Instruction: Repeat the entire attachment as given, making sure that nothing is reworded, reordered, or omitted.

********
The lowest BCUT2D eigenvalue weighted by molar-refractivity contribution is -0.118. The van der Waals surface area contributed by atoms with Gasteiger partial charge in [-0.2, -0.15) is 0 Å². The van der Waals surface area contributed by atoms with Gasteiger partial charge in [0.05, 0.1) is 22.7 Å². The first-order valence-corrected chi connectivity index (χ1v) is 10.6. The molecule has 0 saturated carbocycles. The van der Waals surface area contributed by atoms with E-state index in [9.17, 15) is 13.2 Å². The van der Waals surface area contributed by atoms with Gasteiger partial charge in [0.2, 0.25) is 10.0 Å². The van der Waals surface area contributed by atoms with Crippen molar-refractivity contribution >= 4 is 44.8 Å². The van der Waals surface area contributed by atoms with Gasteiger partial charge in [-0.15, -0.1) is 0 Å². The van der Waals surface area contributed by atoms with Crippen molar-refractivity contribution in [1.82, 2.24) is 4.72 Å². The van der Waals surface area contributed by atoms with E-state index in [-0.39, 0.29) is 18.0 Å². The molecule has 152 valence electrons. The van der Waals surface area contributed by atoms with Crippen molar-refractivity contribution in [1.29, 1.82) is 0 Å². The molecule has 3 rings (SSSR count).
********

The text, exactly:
The lowest BCUT2D eigenvalue weighted by molar-refractivity contribution is -0.118. The van der Waals surface area contributed by atoms with Gasteiger partial charge in [-0.2, -0.15) is 0 Å². The van der Waals surface area contributed by atoms with Gasteiger partial charge in [0.05, 0.1) is 22.7 Å². The first-order valence-corrected chi connectivity index (χ1v) is 10.6. The molecule has 0 saturated carbocycles. The van der Waals surface area contributed by atoms with E-state index in [9.17, 15) is 13.2 Å². The van der Waals surface area contributed by atoms with Gasteiger partial charge in [0.2, 0.25) is 10.0 Å². The van der Waals surface area contributed by atoms with Crippen molar-refractivity contribution >= 4 is 44.8 Å². The van der Waals surface area contributed by atoms with Gasteiger partial charge in [-0.15, -0.1) is 0 Å². The van der Waals surface area contributed by atoms with Crippen molar-refractivity contribution in [1.82, 2.24) is 4.72 Å². The van der Waals surface area contributed by atoms with E-state index in [-0.39, 0.29) is 18.0 Å². The molecule has 152 valence electrons. The van der Waals surface area contributed by atoms with Crippen molar-refractivity contribution in [1.29, 1.82) is 0 Å². The molecule has 3 rings (SSSR count).